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Global Classroom (SPOC)




Admissions requirements

By application only.

Please note: Students must submit an application in order to be considered for admission. This application should comprise a brief statement (no more than 300 words) explaining:
1) their personal motivations for wishing to take this class, and
2) how this course would complement their study plan.
In addition, students should also include a list of courses they have completed which they feel might prepare them well for this course. Selection will be based on the strength of students’ motivations and with an eye towards achieving in the classroom between students with different kinds of expertise.

Applications should be sent to The deadline for the application is 1 January 2017, 23.59 hrs.


Solutions to today’s global development challenges are often pursued in the context of inter-disciplinary and multi-institutional collaborations. Such collaborative ventures typically rely on online communication and learning technologies. This project-based, blended (part traditional, part online) course “Doing Development: Global Collaborative Pursuits in Development Design and Implementation” will prepare you for such development realities.

In this course, you will work in teams made up of students from LUC, the University of Maryland, and University College Dublin. Each team is challenged to build expertise around a specific problem that has been sourced from a number of participating development clients in The Hague, Washington D.C., and Dublin. Clients in previous iterations of the course included USAID, Chemonics International, and the World Bank; similar clients will participate in this course.

Each team’s goal is to design a solution--a development project--to address the client’s problem. The course is designed in such a way that it trains you in all the important steps you need to go through in to design your project. In the first part of the course, in which all three institutions participate, you will move from problem identification all the way to presenting your project to the client. Subsequent to this, LUC students will pursue a second part of the course, in traditional classroom format, in which they explore the process and challenges of project implementation. Over four weeks, students will be challenged to validate their development plans, design an implementation strategy, budget and finance their programs, and explore how to assess the efficacy of their solutions.

Course objectives

Upon successful completion of the course, students will be able to:

  1. Demonstrate a working understanding of the key steps involved in designing and implementing projects within the international development industry.
  2. Analyze development problems through lenses including the economy; society, culture, and religion; politics, governance, and human rights; local, national, and global institutions; and associated principles, norms, and ethics.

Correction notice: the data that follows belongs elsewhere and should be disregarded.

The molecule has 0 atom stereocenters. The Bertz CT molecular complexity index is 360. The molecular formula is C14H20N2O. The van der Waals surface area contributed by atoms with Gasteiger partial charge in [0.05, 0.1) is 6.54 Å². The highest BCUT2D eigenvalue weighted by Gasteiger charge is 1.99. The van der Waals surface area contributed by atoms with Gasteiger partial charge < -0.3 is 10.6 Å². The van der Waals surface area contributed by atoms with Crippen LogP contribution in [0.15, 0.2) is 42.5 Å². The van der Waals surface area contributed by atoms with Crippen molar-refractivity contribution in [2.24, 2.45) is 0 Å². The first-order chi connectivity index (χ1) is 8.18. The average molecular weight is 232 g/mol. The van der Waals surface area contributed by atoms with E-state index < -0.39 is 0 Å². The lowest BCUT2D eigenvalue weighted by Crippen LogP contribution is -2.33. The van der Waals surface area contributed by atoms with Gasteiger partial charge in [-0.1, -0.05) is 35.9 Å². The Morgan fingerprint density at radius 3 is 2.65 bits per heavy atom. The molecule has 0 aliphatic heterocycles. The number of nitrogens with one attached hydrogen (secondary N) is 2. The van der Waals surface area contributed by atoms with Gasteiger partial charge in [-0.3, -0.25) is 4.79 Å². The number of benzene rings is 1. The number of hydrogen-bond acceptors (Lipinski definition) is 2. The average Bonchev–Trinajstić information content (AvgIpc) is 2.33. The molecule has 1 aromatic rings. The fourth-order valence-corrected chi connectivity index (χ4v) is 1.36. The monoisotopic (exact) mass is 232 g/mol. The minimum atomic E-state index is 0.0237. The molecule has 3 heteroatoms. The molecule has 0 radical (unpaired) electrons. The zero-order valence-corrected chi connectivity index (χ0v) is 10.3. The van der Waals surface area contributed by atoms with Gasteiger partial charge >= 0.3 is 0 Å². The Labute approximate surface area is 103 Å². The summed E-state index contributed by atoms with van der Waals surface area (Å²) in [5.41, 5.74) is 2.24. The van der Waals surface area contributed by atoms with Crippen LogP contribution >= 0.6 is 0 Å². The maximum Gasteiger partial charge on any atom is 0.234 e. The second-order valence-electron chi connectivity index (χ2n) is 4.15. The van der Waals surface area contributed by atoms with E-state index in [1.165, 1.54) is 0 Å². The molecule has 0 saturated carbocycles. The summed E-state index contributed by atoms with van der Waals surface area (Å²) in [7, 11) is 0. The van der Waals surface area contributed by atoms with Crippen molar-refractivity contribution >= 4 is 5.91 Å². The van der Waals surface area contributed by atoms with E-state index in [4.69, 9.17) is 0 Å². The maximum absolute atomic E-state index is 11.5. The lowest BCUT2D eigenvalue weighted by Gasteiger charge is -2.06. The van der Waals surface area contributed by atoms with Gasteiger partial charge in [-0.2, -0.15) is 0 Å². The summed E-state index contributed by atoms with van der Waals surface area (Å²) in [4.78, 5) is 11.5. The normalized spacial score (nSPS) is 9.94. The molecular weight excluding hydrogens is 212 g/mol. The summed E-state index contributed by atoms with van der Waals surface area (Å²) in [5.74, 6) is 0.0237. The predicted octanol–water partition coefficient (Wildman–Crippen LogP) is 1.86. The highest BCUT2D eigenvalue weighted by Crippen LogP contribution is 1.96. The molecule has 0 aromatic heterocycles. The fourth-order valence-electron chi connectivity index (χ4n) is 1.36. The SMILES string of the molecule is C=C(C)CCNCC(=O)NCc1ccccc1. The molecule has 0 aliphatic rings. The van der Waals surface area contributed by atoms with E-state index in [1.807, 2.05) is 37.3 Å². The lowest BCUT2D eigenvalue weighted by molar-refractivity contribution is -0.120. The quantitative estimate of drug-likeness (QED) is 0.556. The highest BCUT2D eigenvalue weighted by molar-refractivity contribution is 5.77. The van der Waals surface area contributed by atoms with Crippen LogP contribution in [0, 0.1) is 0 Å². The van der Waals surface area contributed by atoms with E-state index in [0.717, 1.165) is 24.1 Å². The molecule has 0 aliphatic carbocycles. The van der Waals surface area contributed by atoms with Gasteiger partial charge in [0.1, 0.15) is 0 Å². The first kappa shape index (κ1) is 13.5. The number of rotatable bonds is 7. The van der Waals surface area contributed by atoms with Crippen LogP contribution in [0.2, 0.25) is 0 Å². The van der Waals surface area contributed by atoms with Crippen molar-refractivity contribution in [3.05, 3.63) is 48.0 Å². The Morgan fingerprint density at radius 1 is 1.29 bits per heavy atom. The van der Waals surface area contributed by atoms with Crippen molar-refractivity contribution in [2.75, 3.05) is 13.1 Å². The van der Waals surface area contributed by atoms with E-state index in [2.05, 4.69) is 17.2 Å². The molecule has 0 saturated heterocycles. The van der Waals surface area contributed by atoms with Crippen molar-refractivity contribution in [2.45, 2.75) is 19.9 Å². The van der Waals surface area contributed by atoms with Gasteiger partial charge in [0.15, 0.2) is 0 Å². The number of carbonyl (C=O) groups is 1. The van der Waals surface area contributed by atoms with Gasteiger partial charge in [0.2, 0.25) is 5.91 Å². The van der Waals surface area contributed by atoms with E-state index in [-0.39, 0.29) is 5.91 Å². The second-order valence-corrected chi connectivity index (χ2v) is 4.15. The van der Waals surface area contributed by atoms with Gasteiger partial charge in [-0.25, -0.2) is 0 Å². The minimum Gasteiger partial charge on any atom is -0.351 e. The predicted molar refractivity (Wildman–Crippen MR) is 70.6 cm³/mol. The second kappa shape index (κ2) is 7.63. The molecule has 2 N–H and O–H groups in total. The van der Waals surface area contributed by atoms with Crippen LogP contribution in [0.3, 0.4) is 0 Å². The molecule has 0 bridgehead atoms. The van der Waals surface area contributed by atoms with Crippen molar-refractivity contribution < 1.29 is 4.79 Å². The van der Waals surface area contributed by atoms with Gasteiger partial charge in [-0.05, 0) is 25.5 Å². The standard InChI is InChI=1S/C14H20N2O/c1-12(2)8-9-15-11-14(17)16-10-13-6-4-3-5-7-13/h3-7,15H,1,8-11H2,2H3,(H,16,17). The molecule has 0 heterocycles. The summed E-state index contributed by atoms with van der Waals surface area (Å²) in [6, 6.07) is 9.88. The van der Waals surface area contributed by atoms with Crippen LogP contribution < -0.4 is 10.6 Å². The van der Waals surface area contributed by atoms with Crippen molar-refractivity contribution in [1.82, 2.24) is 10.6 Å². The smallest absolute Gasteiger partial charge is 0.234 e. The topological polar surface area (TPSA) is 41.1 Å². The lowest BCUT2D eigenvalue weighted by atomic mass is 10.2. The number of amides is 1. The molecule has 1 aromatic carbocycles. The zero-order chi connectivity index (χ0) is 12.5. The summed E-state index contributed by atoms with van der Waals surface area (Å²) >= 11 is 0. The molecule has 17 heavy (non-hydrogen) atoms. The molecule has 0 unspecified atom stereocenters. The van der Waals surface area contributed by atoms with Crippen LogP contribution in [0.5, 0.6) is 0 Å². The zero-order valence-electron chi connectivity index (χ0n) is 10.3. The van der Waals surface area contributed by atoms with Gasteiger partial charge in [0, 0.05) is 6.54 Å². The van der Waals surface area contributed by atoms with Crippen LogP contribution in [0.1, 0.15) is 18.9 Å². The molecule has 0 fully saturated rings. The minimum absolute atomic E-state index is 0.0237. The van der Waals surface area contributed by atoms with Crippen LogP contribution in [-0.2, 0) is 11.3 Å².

3. Research, analyze and identify innovative solutions for key development challenges that take into account the imperatives of cultural freedom, human rights, and individual empowerment alongside feasibility, efficiency, and sustainability.
  4. Collaborate with peers through online learning and communication technology in designing an international development project intervention, in the process taking into account different viewpoints and experiences from within the classroom, and clients and mentors already established within the profession.
  5. Arrive at unconventional and innovative solutions by means of an iterative process of proposing ideas and strategies, receiving feedback from diverse sources, reflecting on and incorporating this feedback, and learning from experimentation.
  6. Effectively communicate the devised solution through industry specific deliverables, and orally present the proposal to outside stakeholders not directly affiliated with the class.
  7. Formulate an implementation strategy by exploring different ways to validate plans, build implementation teams, and budget and finance projects.
  8. Critically reflect on the different ways of assessing the efficacy of development solutions.


Tuesday: 15:00-16:50
Friday: 13:00-14:50

Mode of instruction

This course will be team taught by the four instructors from LUC, UCD, and UMD. Weekly live class sessions will be convened by all four instructors jointly and all students of the class using Adobe Connect video conferencing. Canvas (from UMD) will be used as the common learning management system for the course. Class sessions will include instructor lectures with skill building exercises, discussions of readings, peer-to-peer feedback on project ideas, and, when possible, discussions with and presentations by clients or outside experts. The last four weeks of the course will be held for LUC students only in a traditional classroom format combining mini-lectures, seminar discussions of readings, and skill building exercises.

This course requires students to work in groups.


Class Participation: 7%
Research Brief: 14%
Project Design Exercises: 17,5%
Project Concept Note: 14%
Project Pitch: 17,5%
Project Implementation Exercises: 30%


There will be a Blackboard site available for this course. Students will be enrolled at least one week before the start of classes.

Reading list

All readings will be provided digitally. Weekly reading assignments should be completed for the first meeting of each week.


This course is open to LUC students and LUC exchange students. Registration is coordinated by the Curriculum Coordinator. Interested non-LUC students should contact ""


Caroline Archambault and David Ehrhardt:


This course will rely on students having reliable access to a personal laptop.